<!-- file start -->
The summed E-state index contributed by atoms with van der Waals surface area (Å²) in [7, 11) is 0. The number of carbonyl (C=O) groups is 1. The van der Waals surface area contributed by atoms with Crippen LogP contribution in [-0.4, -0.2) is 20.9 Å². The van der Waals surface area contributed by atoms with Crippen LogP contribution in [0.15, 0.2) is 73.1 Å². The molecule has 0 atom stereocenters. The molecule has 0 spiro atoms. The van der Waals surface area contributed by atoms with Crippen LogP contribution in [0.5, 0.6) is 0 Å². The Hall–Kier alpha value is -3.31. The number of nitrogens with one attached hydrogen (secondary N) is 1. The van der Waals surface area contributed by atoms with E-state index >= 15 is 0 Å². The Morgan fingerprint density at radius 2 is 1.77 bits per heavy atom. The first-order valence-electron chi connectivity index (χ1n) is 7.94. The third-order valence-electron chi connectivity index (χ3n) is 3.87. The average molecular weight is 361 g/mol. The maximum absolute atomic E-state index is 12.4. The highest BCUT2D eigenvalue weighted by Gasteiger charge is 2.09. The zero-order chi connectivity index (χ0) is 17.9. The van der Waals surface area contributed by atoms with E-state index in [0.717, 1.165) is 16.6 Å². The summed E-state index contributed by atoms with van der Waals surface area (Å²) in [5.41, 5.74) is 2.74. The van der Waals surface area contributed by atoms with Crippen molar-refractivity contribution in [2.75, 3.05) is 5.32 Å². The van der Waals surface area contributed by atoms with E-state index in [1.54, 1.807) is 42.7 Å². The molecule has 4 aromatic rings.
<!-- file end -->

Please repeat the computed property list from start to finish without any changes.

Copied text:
The summed E-state index contributed by atoms with van der Waals surface area (Å²) in [7, 11) is 0. The number of carbonyl (C=O) groups is 1. The van der Waals surface area contributed by atoms with Crippen LogP contribution in [-0.4, -0.2) is 20.9 Å². The van der Waals surface area contributed by atoms with Crippen LogP contribution in [0.15, 0.2) is 73.1 Å². The molecule has 0 atom stereocenters. The molecule has 0 spiro atoms. The van der Waals surface area contributed by atoms with Crippen LogP contribution in [0.5, 0.6) is 0 Å². The Hall–Kier alpha value is -3.31. The number of nitrogens with one attached hydrogen (secondary N) is 1. The van der Waals surface area contributed by atoms with E-state index >= 15 is 0 Å². The Morgan fingerprint density at radius 2 is 1.77 bits per heavy atom. The first-order valence-electron chi connectivity index (χ1n) is 7.94. The third-order valence-electron chi connectivity index (χ3n) is 3.87. The average molecular weight is 361 g/mol. The maximum absolute atomic E-state index is 12.4. The highest BCUT2D eigenvalue weighted by Gasteiger charge is 2.09. The zero-order chi connectivity index (χ0) is 17.9. The van der Waals surface area contributed by atoms with E-state index in [0.717, 1.165) is 16.6 Å². The summed E-state index contributed by atoms with van der Waals surface area (Å²) in [5.41, 5.74) is 2.74. The van der Waals surface area contributed by atoms with Crippen molar-refractivity contribution in [2.75, 3.05) is 5.32 Å². The van der Waals surface area contributed by atoms with E-state index in [1.54, 1.807) is 42.7 Å². The molecule has 4 aromatic rings.